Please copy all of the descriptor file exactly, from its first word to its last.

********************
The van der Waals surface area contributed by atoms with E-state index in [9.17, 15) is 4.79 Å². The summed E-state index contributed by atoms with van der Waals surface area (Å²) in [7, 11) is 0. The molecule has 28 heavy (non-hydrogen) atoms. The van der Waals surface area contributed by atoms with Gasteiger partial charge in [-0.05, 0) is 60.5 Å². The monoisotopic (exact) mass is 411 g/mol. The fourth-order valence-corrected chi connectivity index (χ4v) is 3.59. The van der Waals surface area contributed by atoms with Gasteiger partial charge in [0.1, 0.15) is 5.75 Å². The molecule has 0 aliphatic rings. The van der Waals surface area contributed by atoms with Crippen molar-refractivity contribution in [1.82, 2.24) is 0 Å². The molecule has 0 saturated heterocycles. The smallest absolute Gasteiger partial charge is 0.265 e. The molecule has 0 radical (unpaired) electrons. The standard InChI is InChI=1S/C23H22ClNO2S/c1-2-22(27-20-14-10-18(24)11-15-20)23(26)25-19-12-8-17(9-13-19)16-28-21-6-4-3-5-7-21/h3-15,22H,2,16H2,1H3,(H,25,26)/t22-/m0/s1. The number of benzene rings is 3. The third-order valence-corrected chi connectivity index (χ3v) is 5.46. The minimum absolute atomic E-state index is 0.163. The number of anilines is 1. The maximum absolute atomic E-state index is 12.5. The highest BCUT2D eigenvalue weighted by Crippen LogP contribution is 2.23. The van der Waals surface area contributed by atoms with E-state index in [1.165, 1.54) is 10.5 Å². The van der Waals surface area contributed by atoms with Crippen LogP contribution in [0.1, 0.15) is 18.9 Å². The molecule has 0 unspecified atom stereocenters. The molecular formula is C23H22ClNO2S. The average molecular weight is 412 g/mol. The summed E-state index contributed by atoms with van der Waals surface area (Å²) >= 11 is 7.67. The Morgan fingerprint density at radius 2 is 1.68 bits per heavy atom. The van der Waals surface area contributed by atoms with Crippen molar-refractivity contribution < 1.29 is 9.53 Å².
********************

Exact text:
The van der Waals surface area contributed by atoms with E-state index in [9.17, 15) is 4.79 Å². The summed E-state index contributed by atoms with van der Waals surface area (Å²) in [7, 11) is 0. The molecule has 28 heavy (non-hydrogen) atoms. The van der Waals surface area contributed by atoms with Gasteiger partial charge in [-0.05, 0) is 60.5 Å². The monoisotopic (exact) mass is 411 g/mol. The fourth-order valence-corrected chi connectivity index (χ4v) is 3.59. The van der Waals surface area contributed by atoms with Gasteiger partial charge in [0.1, 0.15) is 5.75 Å². The molecule has 0 aliphatic rings. The van der Waals surface area contributed by atoms with Crippen molar-refractivity contribution in [1.82, 2.24) is 0 Å². The molecule has 0 saturated heterocycles. The smallest absolute Gasteiger partial charge is 0.265 e. The molecule has 0 radical (unpaired) electrons. The standard InChI is InChI=1S/C23H22ClNO2S/c1-2-22(27-20-14-10-18(24)11-15-20)23(26)25-19-12-8-17(9-13-19)16-28-21-6-4-3-5-7-21/h3-15,22H,2,16H2,1H3,(H,25,26)/t22-/m0/s1. The number of benzene rings is 3. The third-order valence-corrected chi connectivity index (χ3v) is 5.46. The minimum absolute atomic E-state index is 0.163. The number of anilines is 1. The maximum absolute atomic E-state index is 12.5. The highest BCUT2D eigenvalue weighted by Crippen LogP contribution is 2.23. The van der Waals surface area contributed by atoms with E-state index in [1.165, 1.54) is 10.5 Å². The van der Waals surface area contributed by atoms with Crippen LogP contribution in [0.1, 0.15) is 18.9 Å². The molecule has 0 unspecified atom stereocenters. The molecular formula is C23H22ClNO2S. The average molecular weight is 412 g/mol. The summed E-state index contributed by atoms with van der Waals surface area (Å²) >= 11 is 7.67. The Morgan fingerprint density at radius 2 is 1.68 bits per heavy atom. The van der Waals surface area contributed by atoms with Crippen molar-refractivity contribution < 1.29 is 9.53 Å².